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Kids who lost a parent from COVID-19 need support services for long-term wellness

Without support, experts worry about how kids will cope with trauma into adulthood

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A new study conducted by researchers from Penn State explored the long-term impacts associated with children who lost parents during the COVID-19 pandemic

They found that it’s important for kids who experienced loss during the pandemic to get necessary support services because those who don’t may be at an increased risk of developing mental health issues. The study shows that they’re also more likely to struggle financially and have more physical health issues. 

“When we think of COVID-19 mortality, much of the conversation focuses on the fact that older adults are the populations at greatest risk,” said researcher Ashton Verdery. “About 81 percent of deaths have been among those ages 65 and older according to the CDC. However, that leaves 19 percent of deaths among those under 65 -- 15 percent of deaths are among those in their 50s and early 60s and three percent are among those in their 40s. 

“In these younger age groups, substantial numbers of people have children, for whom the loss of a parent is a potentially devastating challenge.” 

Getting kids support

To understand how prevalent this issue is, the researchers utilized several different prediction models to determine how parental losses over the pandemic have compared to other years. They then used those findings to figure out what this level of loss could mean for kids as they mature into adulthood.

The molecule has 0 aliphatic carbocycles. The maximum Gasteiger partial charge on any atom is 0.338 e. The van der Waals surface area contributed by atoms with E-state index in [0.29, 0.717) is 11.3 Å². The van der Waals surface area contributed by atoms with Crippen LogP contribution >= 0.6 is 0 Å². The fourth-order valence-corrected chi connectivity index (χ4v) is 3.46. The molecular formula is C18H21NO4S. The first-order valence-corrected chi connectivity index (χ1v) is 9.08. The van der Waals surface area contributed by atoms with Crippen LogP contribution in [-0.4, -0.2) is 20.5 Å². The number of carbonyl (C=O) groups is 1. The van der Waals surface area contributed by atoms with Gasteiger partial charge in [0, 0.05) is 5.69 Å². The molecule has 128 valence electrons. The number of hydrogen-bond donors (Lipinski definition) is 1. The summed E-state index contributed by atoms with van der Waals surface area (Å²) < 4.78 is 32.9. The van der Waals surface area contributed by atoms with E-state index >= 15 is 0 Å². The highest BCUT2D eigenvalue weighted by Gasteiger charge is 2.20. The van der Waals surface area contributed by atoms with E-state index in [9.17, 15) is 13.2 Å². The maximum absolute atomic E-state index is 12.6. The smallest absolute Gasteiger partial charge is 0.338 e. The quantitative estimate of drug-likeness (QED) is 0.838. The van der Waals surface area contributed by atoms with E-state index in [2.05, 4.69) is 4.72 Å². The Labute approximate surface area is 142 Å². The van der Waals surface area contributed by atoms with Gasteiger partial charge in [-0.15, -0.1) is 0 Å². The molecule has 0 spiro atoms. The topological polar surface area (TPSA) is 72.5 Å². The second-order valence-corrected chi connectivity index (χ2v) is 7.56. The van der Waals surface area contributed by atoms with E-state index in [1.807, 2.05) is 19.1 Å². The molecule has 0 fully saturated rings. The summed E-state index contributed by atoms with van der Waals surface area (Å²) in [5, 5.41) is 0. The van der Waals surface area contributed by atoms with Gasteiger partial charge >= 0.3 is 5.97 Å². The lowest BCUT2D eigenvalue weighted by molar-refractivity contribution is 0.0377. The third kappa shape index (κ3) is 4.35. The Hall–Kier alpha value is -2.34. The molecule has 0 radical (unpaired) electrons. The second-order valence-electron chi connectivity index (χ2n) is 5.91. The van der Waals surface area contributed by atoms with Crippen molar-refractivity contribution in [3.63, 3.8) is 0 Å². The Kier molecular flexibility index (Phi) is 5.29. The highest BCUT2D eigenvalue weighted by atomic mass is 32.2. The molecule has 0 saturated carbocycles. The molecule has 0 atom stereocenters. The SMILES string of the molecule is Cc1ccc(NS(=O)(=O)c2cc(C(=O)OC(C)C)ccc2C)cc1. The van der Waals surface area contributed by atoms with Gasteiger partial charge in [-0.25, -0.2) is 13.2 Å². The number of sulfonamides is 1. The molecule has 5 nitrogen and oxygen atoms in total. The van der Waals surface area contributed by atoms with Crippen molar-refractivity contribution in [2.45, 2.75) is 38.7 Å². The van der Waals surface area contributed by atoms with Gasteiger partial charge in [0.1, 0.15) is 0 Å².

The researchers learned that total parental loss across the country is likely to increase by about 20 percent over this past year. They found that roughly every 13 coronavirus-related deaths leaves one child without a parent. 

“I think the first thing we need to do is proactively connect all children to the available supports of they are entitled to -- like Social Security child survivor benefits -- research shows only about half of eligible children are connected to these programs in normal circumstances, but those that do fare much better,” said Verdery. “We should also consider expanding eligibility to these resources. Second, a national effort to identify and provide counseling and related sources to all children who lose a parent is vital.”

Social isolation also plays a role

Because kids haven’t consistently been in school over the last year, they also haven’t been around their friends as often. The researchers worry about how this social isolation will impact young people’s mental health, and what else that could impact as they grow into adulthood. 

Moving forward, the researchers hope that these findings lead to lasting changes when it comes to getting kids the adequate support that they need following the loss of a parent from COVID-19. 

“The establishment of a national child bereavement cohort could identify children who have lost parents, monitor them for early identification of emerging challenges, link them to locally delivered care, and form the basis for a longitudinal study of the long-term effects of mass parental bereavement during a uniquely challenging time of social isolation and economic uncertainty,” the researchers wrote.

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